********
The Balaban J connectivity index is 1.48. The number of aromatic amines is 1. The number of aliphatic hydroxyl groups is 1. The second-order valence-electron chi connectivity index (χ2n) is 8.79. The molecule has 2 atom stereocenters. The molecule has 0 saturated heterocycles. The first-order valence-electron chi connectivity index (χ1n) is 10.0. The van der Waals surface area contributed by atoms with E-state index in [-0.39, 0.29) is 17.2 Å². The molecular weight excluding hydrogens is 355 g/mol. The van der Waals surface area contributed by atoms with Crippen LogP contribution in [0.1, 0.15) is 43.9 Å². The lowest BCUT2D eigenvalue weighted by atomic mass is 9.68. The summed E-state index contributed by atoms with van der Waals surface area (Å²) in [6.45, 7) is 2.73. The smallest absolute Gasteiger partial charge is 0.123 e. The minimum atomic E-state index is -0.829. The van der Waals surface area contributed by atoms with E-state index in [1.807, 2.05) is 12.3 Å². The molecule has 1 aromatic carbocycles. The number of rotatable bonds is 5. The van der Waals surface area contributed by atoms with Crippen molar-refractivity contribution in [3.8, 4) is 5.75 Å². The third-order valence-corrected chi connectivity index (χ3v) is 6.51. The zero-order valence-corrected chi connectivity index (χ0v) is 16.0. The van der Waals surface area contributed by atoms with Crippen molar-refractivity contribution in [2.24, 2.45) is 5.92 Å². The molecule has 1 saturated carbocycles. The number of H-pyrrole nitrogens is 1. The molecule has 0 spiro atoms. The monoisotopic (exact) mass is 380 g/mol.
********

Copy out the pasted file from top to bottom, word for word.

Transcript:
The Balaban J connectivity index is 1.48. The number of aromatic amines is 1. The number of aliphatic hydroxyl groups is 1. The second-order valence-electron chi connectivity index (χ2n) is 8.79. The molecule has 2 atom stereocenters. The molecule has 0 saturated heterocycles. The first-order valence-electron chi connectivity index (χ1n) is 10.0. The van der Waals surface area contributed by atoms with E-state index in [-0.39, 0.29) is 17.2 Å². The molecular weight excluding hydrogens is 355 g/mol. The van der Waals surface area contributed by atoms with Crippen LogP contribution in [0.1, 0.15) is 43.9 Å². The lowest BCUT2D eigenvalue weighted by atomic mass is 9.68. The summed E-state index contributed by atoms with van der Waals surface area (Å²) in [6.45, 7) is 2.73. The smallest absolute Gasteiger partial charge is 0.123 e. The minimum atomic E-state index is -0.829. The van der Waals surface area contributed by atoms with E-state index in [1.807, 2.05) is 12.3 Å². The molecule has 1 aromatic carbocycles. The number of rotatable bonds is 5. The van der Waals surface area contributed by atoms with Crippen molar-refractivity contribution in [3.8, 4) is 5.75 Å². The third-order valence-corrected chi connectivity index (χ3v) is 6.51. The zero-order valence-corrected chi connectivity index (χ0v) is 16.0. The van der Waals surface area contributed by atoms with Crippen molar-refractivity contribution in [2.24, 2.45) is 5.92 Å². The molecule has 1 saturated carbocycles. The number of H-pyrrole nitrogens is 1. The molecule has 0 spiro atoms. The monoisotopic (exact) mass is 380 g/mol.